Back in my footloose, aka unemployed, years in the ’70s and ’80s, I spent some time kicking around the colonies. By that I mean stints at MacDowell and Yaddo, the most venerable of the American artists’ colonies. In those places artists from the various disciplines are stabled and fed for fees ranging from modest to none. In my sojourns as a colonist, adding up to about a year and a half, I got more music written per diem than at any other time in my life. Meanwhile I had my share of adventures, encounters, and contretemps.
I know what you’re thinking: Sex! Drugs! Egos! Art! In all those respects, yes and no. A certain number of people turn up at the colonies with an indecorous agenda, but the majority come to work, in an atmosphere of intense privacy and concentration, without spouses, kids, students, commuting, cooking, cleaning, or hustling. For most artists at a colony, this is the only place to get away from all that.
In those facts are the mission and the glory of artists’ colonies. You can get more work done than anytime or anywhere else, and spend your evenings hanging out, if you wish, with some of the most creative and interesting people around. For nearly everybody, the work comes first. Dalliance, if any, is icing on the cake. But most arrivals have no such intentions and neither did I, in my one-to-two-month stays at Yaddo and MacDowell and the Virginia Center for the Creative Arts. What follows is a mélange of reportage and memoir.
Each colony has its founding myth. It was not the then-celebrated composer Edward MacDowell who founded the eponymous place in Peterborough, N.H. He died early, but as he faded he imagined that his estate might inspire other artists as it had him. His wife Marian campaigned for years to raise money for a colony. Edward survived to see the arrival of the first MacDowell fellows. Eventually there were 32 studios scattered about the woods. Over the years they have housed Leonard Bernstein, James Baldwin, Spalding Gray, Alice Walker, and others of that stature. Colonist Thornton Wilder based Our Town on Peterborough. Marian survived until 1957, keeping the place running and enforcing her rules, particularly in regard to female fellows: No slacks, no smoking in public, no canoodling, or you hit the highway. In those days, hanky-panky was a challenge. In 2007 MacDowell celebrated its centennial.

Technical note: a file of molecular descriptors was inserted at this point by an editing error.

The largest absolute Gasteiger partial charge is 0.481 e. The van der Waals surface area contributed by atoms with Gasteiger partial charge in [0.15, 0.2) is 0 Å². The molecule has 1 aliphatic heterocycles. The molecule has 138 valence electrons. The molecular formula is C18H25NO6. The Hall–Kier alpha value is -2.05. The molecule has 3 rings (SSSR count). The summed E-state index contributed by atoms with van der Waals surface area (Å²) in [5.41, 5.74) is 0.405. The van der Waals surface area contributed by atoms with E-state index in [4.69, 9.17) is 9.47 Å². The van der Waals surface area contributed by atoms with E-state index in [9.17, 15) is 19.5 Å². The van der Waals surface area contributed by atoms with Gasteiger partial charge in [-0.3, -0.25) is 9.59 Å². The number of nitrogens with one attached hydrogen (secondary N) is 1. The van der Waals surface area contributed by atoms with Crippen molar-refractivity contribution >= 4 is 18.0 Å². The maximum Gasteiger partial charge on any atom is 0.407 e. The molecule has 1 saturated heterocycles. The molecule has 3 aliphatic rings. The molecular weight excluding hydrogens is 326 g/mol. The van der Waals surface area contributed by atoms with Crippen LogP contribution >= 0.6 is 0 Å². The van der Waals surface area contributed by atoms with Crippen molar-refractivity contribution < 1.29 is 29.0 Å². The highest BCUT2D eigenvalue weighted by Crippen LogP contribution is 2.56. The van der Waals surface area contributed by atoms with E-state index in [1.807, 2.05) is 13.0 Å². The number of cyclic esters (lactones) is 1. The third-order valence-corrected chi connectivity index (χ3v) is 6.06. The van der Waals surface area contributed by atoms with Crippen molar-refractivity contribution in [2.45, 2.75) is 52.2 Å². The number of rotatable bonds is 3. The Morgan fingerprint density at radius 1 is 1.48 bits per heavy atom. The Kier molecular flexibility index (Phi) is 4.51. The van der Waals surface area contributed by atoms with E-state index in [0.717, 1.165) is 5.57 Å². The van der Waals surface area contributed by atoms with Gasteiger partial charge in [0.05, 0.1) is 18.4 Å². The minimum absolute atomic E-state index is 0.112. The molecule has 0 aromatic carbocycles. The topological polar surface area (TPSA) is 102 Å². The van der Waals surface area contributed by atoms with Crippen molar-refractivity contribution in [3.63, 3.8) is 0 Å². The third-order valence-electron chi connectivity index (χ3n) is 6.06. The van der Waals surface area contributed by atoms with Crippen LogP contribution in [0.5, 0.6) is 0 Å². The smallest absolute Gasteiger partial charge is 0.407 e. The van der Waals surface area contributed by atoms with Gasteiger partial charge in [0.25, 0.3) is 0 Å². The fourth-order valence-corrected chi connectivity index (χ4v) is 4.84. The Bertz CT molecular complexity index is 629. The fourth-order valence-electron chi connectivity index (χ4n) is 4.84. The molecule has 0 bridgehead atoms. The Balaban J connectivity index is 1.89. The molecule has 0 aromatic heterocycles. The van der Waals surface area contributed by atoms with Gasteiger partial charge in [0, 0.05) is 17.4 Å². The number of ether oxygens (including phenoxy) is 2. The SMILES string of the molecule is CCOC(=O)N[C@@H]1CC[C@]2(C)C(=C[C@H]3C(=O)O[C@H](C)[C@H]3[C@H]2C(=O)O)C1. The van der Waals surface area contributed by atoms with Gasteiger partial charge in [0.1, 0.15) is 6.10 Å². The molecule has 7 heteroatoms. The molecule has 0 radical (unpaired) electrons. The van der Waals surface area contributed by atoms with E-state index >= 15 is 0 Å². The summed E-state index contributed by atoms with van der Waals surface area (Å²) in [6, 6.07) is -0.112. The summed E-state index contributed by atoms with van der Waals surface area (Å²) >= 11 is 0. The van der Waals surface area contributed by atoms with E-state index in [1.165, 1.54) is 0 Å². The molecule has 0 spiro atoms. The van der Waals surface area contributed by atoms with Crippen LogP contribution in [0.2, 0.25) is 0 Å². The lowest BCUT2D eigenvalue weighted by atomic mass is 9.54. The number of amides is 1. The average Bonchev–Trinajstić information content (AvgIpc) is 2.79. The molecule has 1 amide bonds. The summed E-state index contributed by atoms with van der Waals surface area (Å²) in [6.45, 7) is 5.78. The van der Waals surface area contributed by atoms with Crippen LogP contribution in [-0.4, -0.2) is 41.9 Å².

Yaddo was founded in 1900 by financier Spencer Trask and his literary wife Katrina. The founding family was bedeviled by tragedy: four of their children died and Spencer was shaving on a train when it crashed and killed him. The bulk of the place is the formidable mansion on the edge of Saratoga Springs. The mansion and outbuildings house the guests, some of them in MacDowell-style cabins. One studio is a stone tower beside a mossy pond that looks like something out of Lord of the Rings. (It used to be a chapel for the Trask servants.) At Yaddo a remarkable collection of young artists came into their own, among them John Cheever, Flannery O’Connor, and Truman Capote. In the 1930s Aaron Copland and Roger Sessions mounted a historic series of new-music concerts in the Yaddo music room. The tally of honors won by Yaddo alumni include 66 Pulitzers, 27 MacArthur “genius” awards, 61 National Book Awards, and Saul Bellow’s Nobel Prize.
Because of the grand mansion and the Victorian outbuildings, Yaddo has a somewhat higher tone than rustic MacDowell or the Virginia Center with its horse pastures. But the run of fellows at all the colonies is largely the same sort of people, most of them relatively obscure toilers in the fields of Art.
Your basic nonfamous colonist is usually a straight-ahead creative sort, only smarter, more imaginative, and funnier than your average bloke. On the whole, the days go smoothly. Guests arrive for dinner every night psyched and satisfied or bemused with their day’s work, or a bit flipped sometimes—especially the neophytes, because they’ve never before been given a lovely quiet room where there’s nothing to do but make things. With new colonists there’s a certain amount of staring at the wall and trying not to panic. Sometimes, a breakthrough happens. A friend of mine sat fallow for two weeks in his studio and then in a couple of days wrote a tremendous aria for his opera that, about 30 years later, helped win him a Pulitzer.